I grew up in a Christian home in a fairly strict, conservative denomination. I also attended a Christian school from first through sixth grade. I am thankful for my upbringing, as it did help me avoid a lot of the pitfalls, mistakes, and heartaches that other people had to go through, at least as young adults, but alas, no one’s upbringing is perfect, nor is there any perfect denomination in the Church.
As a kid, I didn’t really think much about the differences between what I was taught about Genesis and the young age of the earth, and the pretend games I would play about being a space explorer traveling at light speed. I accepted what I was taught about God creating the Earth in six literal days, Adam and Eve being created as perfect adults in the Garden, etc. Everything I read was a literal reading. I never thought or considered allegory as a viable reading lense. During that time, evolution to me equaled atheism. I even remember rolling my eyes at the Darwin car emblems on the back of vehicles.
In my late 20’s, through some tough personal circumstances, I found my faith being tested in ways it never had been up to that point. I came to a fork in the road, and had some choices to make. I could either throw out everything I had ever believed about God, or I could press into God and see if maybe there were new depths to be discovered. By pressing in, it meant reevaluating what I believed and what I had been taught. It was during this time of reevaluation that my faith became more real to me than it had ever been in my life. I discovered God’s love in a deeper way than ever before. However, this also led me on a journey of questioning things and seeking the truth, no matter what the results would be, including things like the beginning of time, creation, etc.
Around this time, I also became a big podcast listener, and began listening to a wide variety of them, including sermon, comedy, health, and science podcasts. The science ones would talk a lot about evolution, and I remember thinking at the time that it sounded right with all the evidence presented, but what about God? What about what I was taught as a child? What about God being the Creator?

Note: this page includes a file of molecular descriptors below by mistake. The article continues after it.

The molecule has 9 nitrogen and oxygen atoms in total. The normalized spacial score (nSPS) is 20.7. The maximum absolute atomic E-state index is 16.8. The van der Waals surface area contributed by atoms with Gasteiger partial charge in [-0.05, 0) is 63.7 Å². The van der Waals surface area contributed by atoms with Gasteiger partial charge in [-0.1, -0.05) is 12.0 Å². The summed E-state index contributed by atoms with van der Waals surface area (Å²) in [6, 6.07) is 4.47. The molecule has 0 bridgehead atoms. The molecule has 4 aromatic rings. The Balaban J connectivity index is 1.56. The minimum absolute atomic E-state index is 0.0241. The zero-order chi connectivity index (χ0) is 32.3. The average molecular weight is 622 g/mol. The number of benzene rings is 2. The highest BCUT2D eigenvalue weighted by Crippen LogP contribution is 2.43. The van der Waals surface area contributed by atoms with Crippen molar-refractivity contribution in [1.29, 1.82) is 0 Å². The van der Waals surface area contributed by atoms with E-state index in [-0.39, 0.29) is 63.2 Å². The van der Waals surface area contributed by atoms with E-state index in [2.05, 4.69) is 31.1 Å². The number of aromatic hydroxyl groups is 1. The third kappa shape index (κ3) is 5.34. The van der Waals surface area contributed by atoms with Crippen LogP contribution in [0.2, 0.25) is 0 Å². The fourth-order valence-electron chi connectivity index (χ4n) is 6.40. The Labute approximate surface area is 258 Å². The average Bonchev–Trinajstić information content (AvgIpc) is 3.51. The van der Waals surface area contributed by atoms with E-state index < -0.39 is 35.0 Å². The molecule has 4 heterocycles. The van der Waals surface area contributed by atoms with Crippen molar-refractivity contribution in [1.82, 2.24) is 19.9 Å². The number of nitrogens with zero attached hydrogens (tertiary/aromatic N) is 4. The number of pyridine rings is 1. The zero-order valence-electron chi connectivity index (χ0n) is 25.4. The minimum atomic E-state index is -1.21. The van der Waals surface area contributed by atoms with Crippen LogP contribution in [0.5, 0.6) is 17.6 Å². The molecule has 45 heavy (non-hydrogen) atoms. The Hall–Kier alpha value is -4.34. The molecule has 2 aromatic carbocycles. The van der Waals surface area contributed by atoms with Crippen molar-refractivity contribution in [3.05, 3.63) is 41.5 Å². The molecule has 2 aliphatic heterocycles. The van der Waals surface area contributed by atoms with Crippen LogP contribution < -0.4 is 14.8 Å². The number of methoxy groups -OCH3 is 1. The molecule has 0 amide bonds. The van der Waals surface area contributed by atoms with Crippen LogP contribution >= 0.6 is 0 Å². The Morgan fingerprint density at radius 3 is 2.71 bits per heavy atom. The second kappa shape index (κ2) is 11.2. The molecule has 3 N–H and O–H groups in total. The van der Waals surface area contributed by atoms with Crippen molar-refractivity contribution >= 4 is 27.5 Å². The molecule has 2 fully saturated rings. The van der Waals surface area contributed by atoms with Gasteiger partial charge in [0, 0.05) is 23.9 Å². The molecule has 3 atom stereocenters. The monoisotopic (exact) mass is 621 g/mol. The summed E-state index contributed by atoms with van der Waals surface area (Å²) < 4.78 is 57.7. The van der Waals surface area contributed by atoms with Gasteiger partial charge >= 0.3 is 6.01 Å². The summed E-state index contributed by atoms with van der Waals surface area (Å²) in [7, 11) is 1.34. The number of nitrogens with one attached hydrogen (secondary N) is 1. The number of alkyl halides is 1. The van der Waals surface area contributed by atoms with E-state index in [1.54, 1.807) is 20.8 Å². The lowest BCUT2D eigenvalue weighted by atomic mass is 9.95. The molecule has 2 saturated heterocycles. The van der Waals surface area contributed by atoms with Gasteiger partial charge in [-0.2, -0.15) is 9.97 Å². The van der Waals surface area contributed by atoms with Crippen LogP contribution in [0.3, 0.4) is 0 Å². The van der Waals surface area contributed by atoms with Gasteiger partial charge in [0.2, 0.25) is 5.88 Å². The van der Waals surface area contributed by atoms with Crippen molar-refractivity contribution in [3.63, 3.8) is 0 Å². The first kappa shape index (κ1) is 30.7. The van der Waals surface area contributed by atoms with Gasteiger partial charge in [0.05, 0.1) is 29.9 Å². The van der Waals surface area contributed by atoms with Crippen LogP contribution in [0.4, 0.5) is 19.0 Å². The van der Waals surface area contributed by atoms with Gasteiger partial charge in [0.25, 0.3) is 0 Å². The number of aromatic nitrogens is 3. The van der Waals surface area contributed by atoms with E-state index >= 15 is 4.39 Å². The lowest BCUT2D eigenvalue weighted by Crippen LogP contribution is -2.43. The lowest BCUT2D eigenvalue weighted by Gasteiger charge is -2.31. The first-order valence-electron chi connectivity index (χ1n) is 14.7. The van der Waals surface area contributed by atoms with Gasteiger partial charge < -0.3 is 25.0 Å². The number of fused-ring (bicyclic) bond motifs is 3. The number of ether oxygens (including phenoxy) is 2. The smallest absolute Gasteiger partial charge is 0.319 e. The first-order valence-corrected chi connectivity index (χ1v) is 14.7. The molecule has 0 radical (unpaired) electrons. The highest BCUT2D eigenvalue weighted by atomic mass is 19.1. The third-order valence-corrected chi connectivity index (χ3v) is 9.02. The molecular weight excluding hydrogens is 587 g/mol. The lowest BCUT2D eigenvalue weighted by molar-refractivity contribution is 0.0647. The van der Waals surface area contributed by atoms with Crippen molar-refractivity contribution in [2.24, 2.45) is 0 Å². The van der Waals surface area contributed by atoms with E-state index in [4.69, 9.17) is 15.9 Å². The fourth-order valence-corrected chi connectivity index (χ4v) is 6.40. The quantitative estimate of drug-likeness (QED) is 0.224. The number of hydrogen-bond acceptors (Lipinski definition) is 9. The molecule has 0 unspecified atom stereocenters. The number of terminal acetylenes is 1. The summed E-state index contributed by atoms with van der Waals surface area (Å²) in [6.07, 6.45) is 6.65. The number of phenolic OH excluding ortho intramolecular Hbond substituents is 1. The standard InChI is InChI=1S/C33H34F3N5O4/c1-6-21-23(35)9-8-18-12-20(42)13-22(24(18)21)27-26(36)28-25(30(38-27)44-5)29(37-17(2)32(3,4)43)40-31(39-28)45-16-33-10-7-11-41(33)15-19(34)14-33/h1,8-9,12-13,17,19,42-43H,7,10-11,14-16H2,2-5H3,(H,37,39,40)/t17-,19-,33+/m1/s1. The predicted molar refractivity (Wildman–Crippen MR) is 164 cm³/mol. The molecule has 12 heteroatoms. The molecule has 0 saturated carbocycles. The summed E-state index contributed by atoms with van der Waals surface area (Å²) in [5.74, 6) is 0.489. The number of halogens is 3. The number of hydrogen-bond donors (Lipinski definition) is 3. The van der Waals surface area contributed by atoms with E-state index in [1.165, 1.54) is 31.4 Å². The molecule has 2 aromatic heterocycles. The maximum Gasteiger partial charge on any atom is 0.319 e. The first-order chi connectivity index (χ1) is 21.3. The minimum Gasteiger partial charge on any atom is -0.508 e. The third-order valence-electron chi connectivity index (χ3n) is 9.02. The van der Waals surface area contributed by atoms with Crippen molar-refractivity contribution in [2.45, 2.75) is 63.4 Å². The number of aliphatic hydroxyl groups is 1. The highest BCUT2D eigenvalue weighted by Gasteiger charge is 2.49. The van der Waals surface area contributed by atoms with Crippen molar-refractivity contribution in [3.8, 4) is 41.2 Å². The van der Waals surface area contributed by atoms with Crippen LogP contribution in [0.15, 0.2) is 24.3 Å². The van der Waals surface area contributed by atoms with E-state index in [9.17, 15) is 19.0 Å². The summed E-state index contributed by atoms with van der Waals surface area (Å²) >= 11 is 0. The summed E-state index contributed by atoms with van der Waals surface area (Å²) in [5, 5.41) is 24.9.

At this point I had never heard of BioLogos or The Language of God by Francis Collins. I began scavenging the internet for clues to help me reconcile these seemingly conflicting views. I “stumbled” upon BioLogos’ website and felt like, for the first time in my life, things started to make sense. I spent hours reading the content and watching the videos. I bought The Language of God and read it over the next week.
I am still fairly new to the BioLogos community, but am so glad to have found it. Again, I didn’t really consider sharing my story until I realized that there are probably a lot of people out there who were raised similarly to me. They either might still believe in a young earth, despite the scientific facts that prove otherwise, or they might have abandoned Christianity altogether since they could not find reconciliation between the Bible and the scientific facts. Thankfully there is a resource in BioLogos that can help answer some of the many questions that people from either side might have.
One thing I’ve learned over the years is that, as passionate as I am about science, I want to be even more passionate about God. I want to use this as my guide when dealing with all people, even those who may disagree with me, remembering that just a few years ago I too thought evolution was ridiculous.